Let’s be honest, I have not been riding a ton lately. In fact, yesterday’s lesson was our 4th ride in 3 weeks. My rides have been short and light, and to be honest, May seems to be benefiting from a bit of a break. You know what hasn’t been benefiting though? My riding.
After Megan’s post regarding leaving points on the table by not maxing out your rider score (read it here), I started taking a much more critical view of my own rider scores. You know what my rider position got last year? a 6.5… both times out. Ouch. My rider effectiveness was… also not super strong. That’s…. a good amount of points that I am leaving on the table that has 0 to do with the quality of horse I am riding. (Submission is a work in progress and requires times where May does not just flip me the hoof and try to take over…)
So let’s fix that! I started thinking really critically about my riding. This process is hampered by two things:
- I get almost no media of myself in a Dressage saddle. Easy enough to fix, I actually have a stand for my cambox and it would be easy enough to set up and record myself.
- While we have mirrors in the indoor, I don’t ride with my glasses and my vision is not good enough to actually see myself in them. Mayyyybe I should try riding in my glasses every once in a while.
Both of these are fairly easy fixes and something I really do want to concentrate on… also… any rider position/dressage specific books out there that anyone recommends? The truth is, I don’t know the subtleties of Dressage position like I know equitation… since it’s just not my background. Suggestions appreciated!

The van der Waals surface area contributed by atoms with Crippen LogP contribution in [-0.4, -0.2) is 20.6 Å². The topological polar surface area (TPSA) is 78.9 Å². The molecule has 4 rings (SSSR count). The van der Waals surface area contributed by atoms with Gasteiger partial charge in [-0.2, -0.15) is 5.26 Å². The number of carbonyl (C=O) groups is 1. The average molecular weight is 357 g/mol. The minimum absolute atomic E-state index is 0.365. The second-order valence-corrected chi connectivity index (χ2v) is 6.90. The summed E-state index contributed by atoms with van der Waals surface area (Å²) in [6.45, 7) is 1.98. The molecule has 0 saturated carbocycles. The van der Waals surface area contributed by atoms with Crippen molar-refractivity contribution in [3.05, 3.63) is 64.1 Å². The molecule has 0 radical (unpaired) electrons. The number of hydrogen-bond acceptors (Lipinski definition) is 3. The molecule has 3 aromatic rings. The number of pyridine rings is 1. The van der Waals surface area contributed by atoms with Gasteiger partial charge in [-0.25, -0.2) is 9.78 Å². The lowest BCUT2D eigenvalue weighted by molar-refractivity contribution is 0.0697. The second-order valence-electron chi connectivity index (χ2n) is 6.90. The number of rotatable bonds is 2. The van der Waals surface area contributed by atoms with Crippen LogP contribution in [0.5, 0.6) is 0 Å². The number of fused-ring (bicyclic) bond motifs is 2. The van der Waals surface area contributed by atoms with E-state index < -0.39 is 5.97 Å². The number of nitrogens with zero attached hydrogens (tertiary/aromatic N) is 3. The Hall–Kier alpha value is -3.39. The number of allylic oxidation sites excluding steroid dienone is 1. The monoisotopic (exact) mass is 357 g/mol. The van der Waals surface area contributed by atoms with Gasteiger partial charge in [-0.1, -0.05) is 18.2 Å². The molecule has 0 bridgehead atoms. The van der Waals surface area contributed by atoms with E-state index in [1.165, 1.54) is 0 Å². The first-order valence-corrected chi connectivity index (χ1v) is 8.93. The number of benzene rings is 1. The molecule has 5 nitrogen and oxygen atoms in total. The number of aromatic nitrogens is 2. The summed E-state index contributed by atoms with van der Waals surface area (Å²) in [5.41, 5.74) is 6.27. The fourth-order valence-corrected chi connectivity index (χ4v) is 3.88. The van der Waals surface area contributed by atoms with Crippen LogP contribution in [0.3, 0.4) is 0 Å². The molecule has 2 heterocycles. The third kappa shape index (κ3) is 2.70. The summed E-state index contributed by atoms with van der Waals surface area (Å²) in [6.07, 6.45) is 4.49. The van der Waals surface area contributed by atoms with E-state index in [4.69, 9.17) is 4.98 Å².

So before my lesson last night, I got May warmed up, on the contact, and pushing well from behind. Then when my lesson started, Mandy asked me, as she always does, “what do you want to work on today?”
My response? “I am doing… something… at the canter. I don’t know what it is but it is bad.” How did I know this? because my canter TRANSITIONS have been improving, but the quality of canter I get AFTER the transition isn’t holding the quality of the transition. Typically, you have a crap canter because you have a crap transition. I knew this wasn’t the case, so I was doing something AFTER the transition to screw things up.
So Mandy had us start on a 20M circle and set up a transition exercise. She would count to 8 and on every 8 count I could do a transition between trot and canter. The objective was to get good transitions and then carry the canter just long enough to spot the issue. Transition down. Reestablish balance, connection, bend, rhythm, etc etc etc, back to the canter with the “fix” in place. Rinse and repeat.
Luckily, the transitions were a lot better. The connection was a touch funky (I might switch her back to a plain KK loose ring instead of the baucher for a bit). Buuuuuut I was totally the problem. Instead of staying square through my body and moving May off my right leg with my calf and weighting my right seat bone… I was COMPLETELY COLLAPSING on my right side. Like, actively engaging my obliques to bring my rib cage to my hip… Fun fact, this is not how you encourage your horse to bend… or step under with their hind end. ugh. So we fixed that and… things improved IMMEDIATELY. The left was better than the right (since I was collapsing to the right in both directions… like a genius).
So them we moved to the same exercise but on the quarter lines vs. on a circle. Interestingly, the transitions to the right were better (yay not collapsing), but to the left, when she got a bit tired, she started swinging her haunches out on the transition. The first time I corrected this, the correction was met with a bit of dramatics, and a 5 paragraph essay on why we can’t do down transitions both straight and on the contact. The try AFTER that correction? Much better.
Moral of the story? Be definitive with your position, your line, and your aids. New goals: get more feedback on my position (video, mirrors, etc), be more definitive in my dressage rides, and start legging the horse up again.